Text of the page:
It was a massive commercial structure outside Kavala, Greece, with spalled concrete walls and a collapsed concrete roof and all of its interior so smashed up, trashed, without utilities and ruinous that when his boatload of refugees was first apprehended and brought here, his parents had burst into tears. They thought the war had been here too. They thought the war had been here before them.

The war was everywhere, inescapable. Like the barbed-wire fence that surrounded the parking lot. Like the guards who patrolled the fence.

The truth, however, was that the destruction here wasn’t from fighting, but from a crisis of global economy. This place his family was being forced to live in now was a mall, or was planned to have been a mall, but then the world’s financial markets crashed, the bank loans fell through, construction was halted, and the building was left incomplete. It was left to the whims of the state that seized it and to the EU, UN, sundry NGOs and the seasonal devastations of the weather.

Parts of the mall were one floor tall and parts of it were two floors tall, but most of it was something crumbling between. At the center of the building was an atrium of escalators stilled into stairs and a squat metal information kiosk whose panes were shattered and lacked a map.

He was thirteen years old or just about and newly an only child. Newly not a child. He’d been growing out of everything: his shyness, his stammer, his donated sneakers and donated sweats – all of him expanding like the hallways into mystery.

The hallways were lined with storefronts, or what were supposed to have been storefronts, each given over to a single family initially, so that in the early days, the families that’d fled together lived together, whether next door or along the same forlorn stretch of cracked LED lighting and patchy tile.

But later, as more arrivals kept coming, families were compelled to make space in their storefronts to accommodate the unstoppable influx of uncles, aunts, cousins and unrecognizable friends, so that even while the hallways were becoming more cramped, they were also losing the only characteristics – the scents, dialects and sanguinary ties – that had ever made them feel familiar and distinctive.

The hall his family was on was still, to a degree, one of the proud old Aleppo halls, though it was swiftly becoming one of the major Homs halls too, even while its farthest reaches were being colonized by boorish tribes from the rural Hauran, with the terminal vestibule converted into the slovenly redoubt of the Abazaid clan.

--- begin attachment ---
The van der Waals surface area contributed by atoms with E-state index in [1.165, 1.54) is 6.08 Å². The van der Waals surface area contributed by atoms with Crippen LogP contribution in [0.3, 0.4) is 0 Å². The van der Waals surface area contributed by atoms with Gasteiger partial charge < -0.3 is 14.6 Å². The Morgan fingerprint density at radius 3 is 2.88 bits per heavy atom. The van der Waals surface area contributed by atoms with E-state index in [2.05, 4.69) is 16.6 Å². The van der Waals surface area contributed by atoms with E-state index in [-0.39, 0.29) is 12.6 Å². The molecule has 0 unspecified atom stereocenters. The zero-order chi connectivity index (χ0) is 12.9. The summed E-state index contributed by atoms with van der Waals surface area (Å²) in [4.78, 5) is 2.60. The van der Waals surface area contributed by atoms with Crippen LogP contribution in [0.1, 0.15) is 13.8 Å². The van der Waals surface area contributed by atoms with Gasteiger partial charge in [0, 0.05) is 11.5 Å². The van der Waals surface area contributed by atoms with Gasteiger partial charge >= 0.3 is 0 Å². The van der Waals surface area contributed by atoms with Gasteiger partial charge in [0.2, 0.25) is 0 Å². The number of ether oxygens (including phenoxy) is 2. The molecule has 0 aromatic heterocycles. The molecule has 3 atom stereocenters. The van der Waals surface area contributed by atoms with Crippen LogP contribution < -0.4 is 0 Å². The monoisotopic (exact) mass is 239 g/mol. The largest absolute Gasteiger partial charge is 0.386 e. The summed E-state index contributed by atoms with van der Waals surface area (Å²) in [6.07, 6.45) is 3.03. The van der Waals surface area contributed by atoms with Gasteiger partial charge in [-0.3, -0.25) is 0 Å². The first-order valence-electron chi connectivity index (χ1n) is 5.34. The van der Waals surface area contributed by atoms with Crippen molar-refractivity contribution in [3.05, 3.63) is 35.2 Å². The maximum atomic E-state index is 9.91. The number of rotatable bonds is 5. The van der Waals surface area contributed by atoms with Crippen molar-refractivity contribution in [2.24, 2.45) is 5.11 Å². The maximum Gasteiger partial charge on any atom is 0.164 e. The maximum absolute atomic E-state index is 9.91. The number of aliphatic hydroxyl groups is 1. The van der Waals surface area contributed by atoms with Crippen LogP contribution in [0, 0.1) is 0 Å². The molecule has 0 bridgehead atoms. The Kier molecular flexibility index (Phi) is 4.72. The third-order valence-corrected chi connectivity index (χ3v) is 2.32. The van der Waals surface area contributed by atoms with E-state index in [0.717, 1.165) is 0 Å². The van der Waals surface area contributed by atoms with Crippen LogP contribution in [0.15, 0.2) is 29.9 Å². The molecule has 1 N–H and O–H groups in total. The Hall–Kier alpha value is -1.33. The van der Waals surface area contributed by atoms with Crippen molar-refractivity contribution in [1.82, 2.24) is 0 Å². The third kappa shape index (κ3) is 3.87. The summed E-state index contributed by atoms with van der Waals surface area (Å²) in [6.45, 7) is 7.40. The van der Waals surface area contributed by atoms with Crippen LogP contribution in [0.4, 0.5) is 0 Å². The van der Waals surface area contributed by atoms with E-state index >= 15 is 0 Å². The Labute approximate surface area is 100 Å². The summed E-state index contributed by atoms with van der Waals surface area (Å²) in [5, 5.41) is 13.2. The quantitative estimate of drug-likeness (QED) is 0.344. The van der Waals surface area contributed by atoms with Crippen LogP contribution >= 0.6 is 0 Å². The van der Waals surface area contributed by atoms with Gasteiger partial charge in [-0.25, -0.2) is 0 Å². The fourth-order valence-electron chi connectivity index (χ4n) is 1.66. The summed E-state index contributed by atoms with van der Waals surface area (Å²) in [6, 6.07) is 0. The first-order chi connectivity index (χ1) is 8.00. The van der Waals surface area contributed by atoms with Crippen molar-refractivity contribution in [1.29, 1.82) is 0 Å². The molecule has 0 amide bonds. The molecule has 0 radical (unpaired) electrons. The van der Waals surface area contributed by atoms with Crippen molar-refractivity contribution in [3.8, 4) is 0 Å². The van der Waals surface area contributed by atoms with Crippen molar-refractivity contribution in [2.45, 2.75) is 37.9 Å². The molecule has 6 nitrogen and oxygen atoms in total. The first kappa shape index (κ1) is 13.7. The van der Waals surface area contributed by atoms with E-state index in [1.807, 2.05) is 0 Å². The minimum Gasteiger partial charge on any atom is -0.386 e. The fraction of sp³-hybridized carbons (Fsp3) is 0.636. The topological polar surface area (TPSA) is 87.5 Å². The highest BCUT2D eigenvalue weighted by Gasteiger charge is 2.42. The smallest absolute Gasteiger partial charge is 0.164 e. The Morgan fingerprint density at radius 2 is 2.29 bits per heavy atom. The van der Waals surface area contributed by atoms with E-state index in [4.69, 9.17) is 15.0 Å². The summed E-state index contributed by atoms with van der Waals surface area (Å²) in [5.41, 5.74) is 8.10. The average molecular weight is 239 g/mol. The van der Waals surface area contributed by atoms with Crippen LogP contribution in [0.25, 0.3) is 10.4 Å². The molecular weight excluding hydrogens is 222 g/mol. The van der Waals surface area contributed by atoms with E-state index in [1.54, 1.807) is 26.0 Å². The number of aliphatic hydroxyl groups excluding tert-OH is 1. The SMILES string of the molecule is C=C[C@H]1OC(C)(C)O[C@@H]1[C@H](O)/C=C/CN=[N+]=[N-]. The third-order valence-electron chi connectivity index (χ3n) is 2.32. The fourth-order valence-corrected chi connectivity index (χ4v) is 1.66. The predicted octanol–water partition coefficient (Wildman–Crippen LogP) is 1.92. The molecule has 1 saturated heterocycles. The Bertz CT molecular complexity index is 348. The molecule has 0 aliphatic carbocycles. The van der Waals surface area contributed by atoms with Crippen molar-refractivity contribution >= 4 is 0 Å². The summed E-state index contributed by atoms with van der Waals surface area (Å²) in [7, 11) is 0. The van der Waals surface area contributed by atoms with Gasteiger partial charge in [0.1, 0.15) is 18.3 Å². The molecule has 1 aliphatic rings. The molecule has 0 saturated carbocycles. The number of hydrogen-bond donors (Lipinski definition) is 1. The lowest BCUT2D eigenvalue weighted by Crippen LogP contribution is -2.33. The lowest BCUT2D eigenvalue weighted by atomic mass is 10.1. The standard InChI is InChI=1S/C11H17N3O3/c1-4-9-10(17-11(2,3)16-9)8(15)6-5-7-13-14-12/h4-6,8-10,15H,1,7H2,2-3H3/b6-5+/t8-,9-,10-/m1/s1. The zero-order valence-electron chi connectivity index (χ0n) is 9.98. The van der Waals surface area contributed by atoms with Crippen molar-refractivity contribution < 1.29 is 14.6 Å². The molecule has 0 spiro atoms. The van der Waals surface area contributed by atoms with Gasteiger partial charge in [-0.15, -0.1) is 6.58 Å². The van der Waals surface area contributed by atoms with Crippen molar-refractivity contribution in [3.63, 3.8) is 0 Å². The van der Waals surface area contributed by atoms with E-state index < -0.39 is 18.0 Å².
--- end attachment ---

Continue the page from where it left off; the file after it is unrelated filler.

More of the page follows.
This diversity meant that the hallways presented differently – they presented different privileges, prospects and hassles – depending on who you were or were related to or what city or province you’d fled from. It was also why no one could ever agree on what to call them. The only universal toponyms were Red Hall, Green Hall, White Hall and Black Hall, the gates to which still retained traces of red, green, white and black paint. That color scheme hadn’t been extended to any of the other hallways, however, so that what his parents called Brick Hall (because of all the spare bricks that’d been there, before they were scavenged), his uncle called In-Law Hall, and his aunt called The Hall In Which I Can Finally Sleep Undisturbed.

Because of the overcrowding in Brick Hall, his uncle and aunt moved in here and divided the storefront with him and his parents. Their areas were separated by tarpaulins hung from a pipe and held down by bricks.

Arguments were common. Since the arrival of his uncle and aunt, he’d been avoiding spending time there. He’d wander the NGO corridors. Bumming candies and gums. Sitting on the sidelines of football matches. He’d pretend to search for his sister, who’d died with her husband’s family in an airstrike in Damascus. He’d invent rendezvous with imaginary friends. He’d volunteer for errands.

His parents, his uncle and aunt would send him out on errands to Liberty Square, al-Azizia, beyond – to Idlib, Hama, Palmyra – to halls they’d call by contradictory names or only describe to him, but in ways that were constantly changing, like the halls themselves were constantly changing, like he changed.

His thoughts, his words, his accent.

The directions would be: find the dry fountain and count two storefronts down. Keep going until you reach the wiring repurposed into clotheslines. Make a left by that crazy lady who feeds the pigeons. Make a right past the last window of the Melkites that still has its glass. Ask for a man named Hafez. Who’ll recognize you. Ask for a man named al-Noury. Who’s the cousin of the husband of your sister.

He was never sent to return something borrowed without borrowing something else. He was to deliver the requests and accept what was given, all with pleasant deference, which was even how he’d accept the refusals.

He had to stay focused, on task. Focused on what his parents wanted (flameless cooking fuel, which were sometimes labeled ‘hexamine tablets’ and sometimes labeled ‘esbits’). Focused on what his uncle and aunt wanted (scissors). He had to keep repeating the messages to keep them straight. Repeating them mentally, repeating them aloud, as the scenery looped, the routes became tangled. Each turn he took, there’d be another face. Each concourse held a voice, importuning, beckoning.

His one regular daily trip was to the Red/Green spigot for water. He’d be carrying a jug. Carrying it empty there, full back. Light then heavy.